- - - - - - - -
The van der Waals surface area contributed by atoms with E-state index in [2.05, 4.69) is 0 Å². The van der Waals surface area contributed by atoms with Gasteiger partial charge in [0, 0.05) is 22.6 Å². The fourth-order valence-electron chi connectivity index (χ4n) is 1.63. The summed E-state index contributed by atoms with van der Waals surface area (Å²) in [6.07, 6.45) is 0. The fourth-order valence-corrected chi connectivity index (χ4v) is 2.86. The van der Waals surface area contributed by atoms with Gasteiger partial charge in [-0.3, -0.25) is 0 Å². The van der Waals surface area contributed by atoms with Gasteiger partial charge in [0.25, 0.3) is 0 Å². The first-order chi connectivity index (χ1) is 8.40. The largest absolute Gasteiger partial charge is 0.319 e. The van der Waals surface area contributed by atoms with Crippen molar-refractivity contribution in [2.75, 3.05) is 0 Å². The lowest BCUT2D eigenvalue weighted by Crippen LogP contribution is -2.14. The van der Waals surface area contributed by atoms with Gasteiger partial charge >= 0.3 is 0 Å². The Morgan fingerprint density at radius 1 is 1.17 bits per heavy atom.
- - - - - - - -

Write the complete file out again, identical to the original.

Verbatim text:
The van der Waals surface area contributed by atoms with E-state index in [2.05, 4.69) is 0 Å². The van der Waals surface area contributed by atoms with Gasteiger partial charge in [0, 0.05) is 22.6 Å². The fourth-order valence-electron chi connectivity index (χ4n) is 1.63. The summed E-state index contributed by atoms with van der Waals surface area (Å²) in [6.07, 6.45) is 0. The fourth-order valence-corrected chi connectivity index (χ4v) is 2.86. The van der Waals surface area contributed by atoms with Gasteiger partial charge in [-0.3, -0.25) is 0 Å². The van der Waals surface area contributed by atoms with Gasteiger partial charge in [0.25, 0.3) is 0 Å². The first-order chi connectivity index (χ1) is 8.40. The largest absolute Gasteiger partial charge is 0.319 e. The van der Waals surface area contributed by atoms with Crippen molar-refractivity contribution in [2.75, 3.05) is 0 Å². The lowest BCUT2D eigenvalue weighted by Crippen LogP contribution is -2.14. The van der Waals surface area contributed by atoms with Gasteiger partial charge >= 0.3 is 0 Å². The Morgan fingerprint density at radius 1 is 1.17 bits per heavy atom.